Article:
• http://ripetoday.blogspot.com Jennifer

    HAHA, tornados, earthquakes, it’s all the same!
    so, my daughter is gripped with the same “blowing away” fear right now.
    maybe there is something to it!

  • Regina

    I think all kids have fobias of some kind. I’m wondering what my 22-month old son’s will be? Mine was a fear of things going down the drain – so hiding in the tub would be out of the question. Tub, sink, toilet, pool – for years I didn’t flush!

  • http://www.whoahgirl.com Anne

    haha, this story had me smiling so bad. I can blame all my adult neurosis on my brothers since they, like all older siblings, liked to play all sorts of amazing tricks on me to make me react to, like Leta, receipts falling out of bags and OMG IT IS THE END OF THE WORLD.

    And I have to agree with Jon about the tornado warnings. Sure, I’m used to earthquakes living up in the northwest, but tornados? Let alone the hurricanes and tornados I had to deal with when I lived in Florida last hurricane season? The sheer thought of the hurricane blowing in and what if a tornado lands? THE WORLD WILL END AS WE KNOW IT. So, while I don’t take it calm, I can see how Jon is like “they teach you to stand in doorways?” At my elementary in Seattle we learned to play dead under desks.

    Ahh childhood. :)

  • Cheryl

    I lived in GA for 7 years as a kid. I was TERRIFIED of the civil defense siren. TERRIFIED. I suspect that if I heard one now (at 38) I’d still want to cower in a corner and cry. Poor Leta.

  • http://shmaytalk.blogspot.com Taylee

    I don’t get it? Jon should sorta know about this. Didn’t he do earthquake drills growing up? I distinctly remember being in elementary school and having the ‘earthquake’ alarm going off and we all had to stop what we were doing and quickly find a desk or open door frame to get under. I do remember several kids forgetting that it was in fact a ‘drill’ and screaming as if at any moment the earth was going to open and swallow them whole.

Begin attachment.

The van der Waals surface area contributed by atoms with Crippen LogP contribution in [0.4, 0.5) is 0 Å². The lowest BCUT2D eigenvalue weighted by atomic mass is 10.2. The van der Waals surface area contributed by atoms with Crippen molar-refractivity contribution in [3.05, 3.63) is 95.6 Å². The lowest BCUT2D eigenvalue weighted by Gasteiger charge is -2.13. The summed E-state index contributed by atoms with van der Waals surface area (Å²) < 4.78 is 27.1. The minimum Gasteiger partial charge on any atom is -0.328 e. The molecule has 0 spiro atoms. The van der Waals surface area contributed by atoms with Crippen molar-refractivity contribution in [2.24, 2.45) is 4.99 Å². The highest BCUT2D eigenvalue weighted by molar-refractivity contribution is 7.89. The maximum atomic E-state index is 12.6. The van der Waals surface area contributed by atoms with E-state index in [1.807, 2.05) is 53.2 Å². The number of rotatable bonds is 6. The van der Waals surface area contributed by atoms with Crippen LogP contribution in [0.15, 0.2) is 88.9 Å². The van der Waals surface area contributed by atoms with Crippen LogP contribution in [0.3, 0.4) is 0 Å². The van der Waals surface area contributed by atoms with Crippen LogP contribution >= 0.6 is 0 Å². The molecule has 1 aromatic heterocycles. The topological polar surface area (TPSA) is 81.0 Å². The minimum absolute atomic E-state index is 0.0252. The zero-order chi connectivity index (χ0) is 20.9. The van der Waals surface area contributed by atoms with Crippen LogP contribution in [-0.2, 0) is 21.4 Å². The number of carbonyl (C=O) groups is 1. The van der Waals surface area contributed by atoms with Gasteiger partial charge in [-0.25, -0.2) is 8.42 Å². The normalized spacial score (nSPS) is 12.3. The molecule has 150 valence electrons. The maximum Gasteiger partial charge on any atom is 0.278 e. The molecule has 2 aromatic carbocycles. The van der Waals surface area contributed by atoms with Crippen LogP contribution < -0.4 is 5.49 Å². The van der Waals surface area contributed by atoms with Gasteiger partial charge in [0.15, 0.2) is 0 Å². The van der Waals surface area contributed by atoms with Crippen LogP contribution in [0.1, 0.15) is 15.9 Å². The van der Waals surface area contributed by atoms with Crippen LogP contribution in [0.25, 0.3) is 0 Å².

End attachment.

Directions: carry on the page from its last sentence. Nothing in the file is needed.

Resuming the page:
Pray that Leta never has to do an earthquake drill, I’m sure you can imagine.

  • Candy

    Hey, my daughter was afraid of balloons and kittens. BALLOONS AND KITTENS. At least tornadoes are an actual threat. Leta, don’t let them tell you you’re crazy. Not yet anyway.

  • http://www.goodcrafternoon.com Leslie

    I must admit that last paragraph did get me chuckling. Just thinking about 30 kiddies arranged in a doorway. Made me think of those ladies in fancy bikinis all piled on top of one guy jet-skis behind a boat.

  • http://www.flickr.com/castaspella Alli

    My daughter Mackenzie had the same exact issue as Leta. She’d see a can rolling slowly in the breeze away from us at a picnic or wherever and have an absolute nervous breakdown. My (ex)mother-in-law was convinced I’d fed her ideas about how when things go away from you, they never come back and then they die. Then I was like “Um no, that was you…when your son left the nest. Thanks for that.”

  • http://www.ifeelyaophelia.com Jenna Jean

    Growing up in Colorado, tornado warnings come every single year and the teachers would all make you crouch beneath your desks for twenty minutes. It was awesome.

  • http://www.crystalitarossalita.blogspot.com/ Crystal

    Leta sounds adorable. I’m a new dooce reader…and I am loving it.

  • http://bethmann15.blogspot.com Beth

    I STILL freak out over tornado warnings, even though I’ve lived in GA for 3 years now. Before that, I lived in FL where hurricanes can blow half your state down, and I’m STILL convinced that tornadoes are WAY MORE SCARY. At least with hurricanes you KNOW there’s impending doom coming, and you can board up the windows and pretend nothing’s happening; tornadoes just pop up out of nowhere.

    My son was scared of being sucked down the toilet when he was potty training…so there’s that. :)

  • Candy

    Oh yeah, I almost forgot. (How is this possible?) I am old enough to have endured bomb drills from the cold war… get under your desk and put your hands over the back of your neck. Because that’s going to totally protect you from radiation.